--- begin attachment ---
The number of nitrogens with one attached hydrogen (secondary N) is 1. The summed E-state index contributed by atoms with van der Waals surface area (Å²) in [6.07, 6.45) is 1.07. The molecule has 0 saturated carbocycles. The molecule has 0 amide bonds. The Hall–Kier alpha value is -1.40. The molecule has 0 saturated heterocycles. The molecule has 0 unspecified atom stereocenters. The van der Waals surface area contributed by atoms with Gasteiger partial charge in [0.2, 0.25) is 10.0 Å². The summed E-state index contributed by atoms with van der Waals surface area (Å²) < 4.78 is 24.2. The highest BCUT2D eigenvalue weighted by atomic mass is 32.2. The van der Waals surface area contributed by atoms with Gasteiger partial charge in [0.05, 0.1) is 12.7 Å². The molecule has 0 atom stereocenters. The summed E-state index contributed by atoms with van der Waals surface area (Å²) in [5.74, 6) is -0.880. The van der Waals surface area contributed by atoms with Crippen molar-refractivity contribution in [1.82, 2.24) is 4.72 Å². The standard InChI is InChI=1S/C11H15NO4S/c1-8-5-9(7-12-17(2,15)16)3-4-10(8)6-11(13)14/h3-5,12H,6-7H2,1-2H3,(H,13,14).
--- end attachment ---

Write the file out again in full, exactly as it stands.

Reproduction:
The number of nitrogens with one attached hydrogen (secondary N) is 1. The summed E-state index contributed by atoms with van der Waals surface area (Å²) in [6.07, 6.45) is 1.07. The molecule has 0 saturated carbocycles. The molecule has 0 amide bonds. The Hall–Kier alpha value is -1.40. The molecule has 0 saturated heterocycles. The molecule has 0 unspecified atom stereocenters. The van der Waals surface area contributed by atoms with Gasteiger partial charge in [0.2, 0.25) is 10.0 Å². The summed E-state index contributed by atoms with van der Waals surface area (Å²) < 4.78 is 24.2. The highest BCUT2D eigenvalue weighted by atomic mass is 32.2. The van der Waals surface area contributed by atoms with Gasteiger partial charge in [0.05, 0.1) is 12.7 Å². The molecule has 0 atom stereocenters. The summed E-state index contributed by atoms with van der Waals surface area (Å²) in [5.74, 6) is -0.880. The van der Waals surface area contributed by atoms with Crippen molar-refractivity contribution in [1.82, 2.24) is 4.72 Å². The standard InChI is InChI=1S/C11H15NO4S/c1-8-5-9(7-12-17(2,15)16)3-4-10(8)6-11(13)14/h3-5,12H,6-7H2,1-2H3,(H,13,14).